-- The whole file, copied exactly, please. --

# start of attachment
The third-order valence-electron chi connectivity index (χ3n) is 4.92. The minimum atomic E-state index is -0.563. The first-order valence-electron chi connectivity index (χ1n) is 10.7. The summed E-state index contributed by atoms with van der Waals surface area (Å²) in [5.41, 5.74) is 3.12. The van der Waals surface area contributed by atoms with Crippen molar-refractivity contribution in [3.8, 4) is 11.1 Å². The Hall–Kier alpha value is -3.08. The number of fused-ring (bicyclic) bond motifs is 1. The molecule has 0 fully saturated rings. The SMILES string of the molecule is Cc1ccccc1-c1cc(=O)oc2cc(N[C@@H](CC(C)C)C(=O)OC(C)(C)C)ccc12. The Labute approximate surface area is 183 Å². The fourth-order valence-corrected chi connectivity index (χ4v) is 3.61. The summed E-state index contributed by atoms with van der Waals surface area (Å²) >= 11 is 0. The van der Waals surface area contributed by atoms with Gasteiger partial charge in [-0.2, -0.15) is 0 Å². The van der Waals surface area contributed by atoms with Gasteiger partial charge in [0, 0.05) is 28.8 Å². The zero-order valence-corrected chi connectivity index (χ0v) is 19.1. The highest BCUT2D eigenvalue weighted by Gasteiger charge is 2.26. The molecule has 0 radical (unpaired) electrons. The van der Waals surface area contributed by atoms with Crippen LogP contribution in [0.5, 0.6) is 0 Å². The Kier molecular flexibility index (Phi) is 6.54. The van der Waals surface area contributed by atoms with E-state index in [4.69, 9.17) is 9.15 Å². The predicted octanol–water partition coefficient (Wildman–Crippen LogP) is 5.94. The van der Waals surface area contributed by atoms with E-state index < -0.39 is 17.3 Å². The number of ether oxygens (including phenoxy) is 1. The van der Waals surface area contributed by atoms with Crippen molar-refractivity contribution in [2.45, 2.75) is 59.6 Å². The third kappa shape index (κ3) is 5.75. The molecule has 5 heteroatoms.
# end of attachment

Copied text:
The third-order valence-electron chi connectivity index (χ3n) is 4.92. The minimum atomic E-state index is -0.563. The first-order valence-electron chi connectivity index (χ1n) is 10.7. The summed E-state index contributed by atoms with van der Waals surface area (Å²) in [5.41, 5.74) is 3.12. The van der Waals surface area contributed by atoms with Crippen molar-refractivity contribution in [3.8, 4) is 11.1 Å². The Hall–Kier alpha value is -3.08. The number of fused-ring (bicyclic) bond motifs is 1. The molecule has 0 fully saturated rings. The SMILES string of the molecule is Cc1ccccc1-c1cc(=O)oc2cc(N[C@@H](CC(C)C)C(=O)OC(C)(C)C)ccc12. The Labute approximate surface area is 183 Å². The fourth-order valence-corrected chi connectivity index (χ4v) is 3.61. The summed E-state index contributed by atoms with van der Waals surface area (Å²) >= 11 is 0. The van der Waals surface area contributed by atoms with Gasteiger partial charge in [-0.2, -0.15) is 0 Å². The van der Waals surface area contributed by atoms with Gasteiger partial charge in [0, 0.05) is 28.8 Å². The zero-order valence-corrected chi connectivity index (χ0v) is 19.1. The highest BCUT2D eigenvalue weighted by Gasteiger charge is 2.26. The molecule has 0 radical (unpaired) electrons. The van der Waals surface area contributed by atoms with Crippen LogP contribution in [0.5, 0.6) is 0 Å². The Kier molecular flexibility index (Phi) is 6.54. The van der Waals surface area contributed by atoms with E-state index in [4.69, 9.17) is 9.15 Å². The predicted octanol–water partition coefficient (Wildman–Crippen LogP) is 5.94. The van der Waals surface area contributed by atoms with E-state index < -0.39 is 17.3 Å². The number of ether oxygens (including phenoxy) is 1. The van der Waals surface area contributed by atoms with Crippen molar-refractivity contribution in [2.45, 2.75) is 59.6 Å². The third kappa shape index (κ3) is 5.75. The molecule has 5 heteroatoms.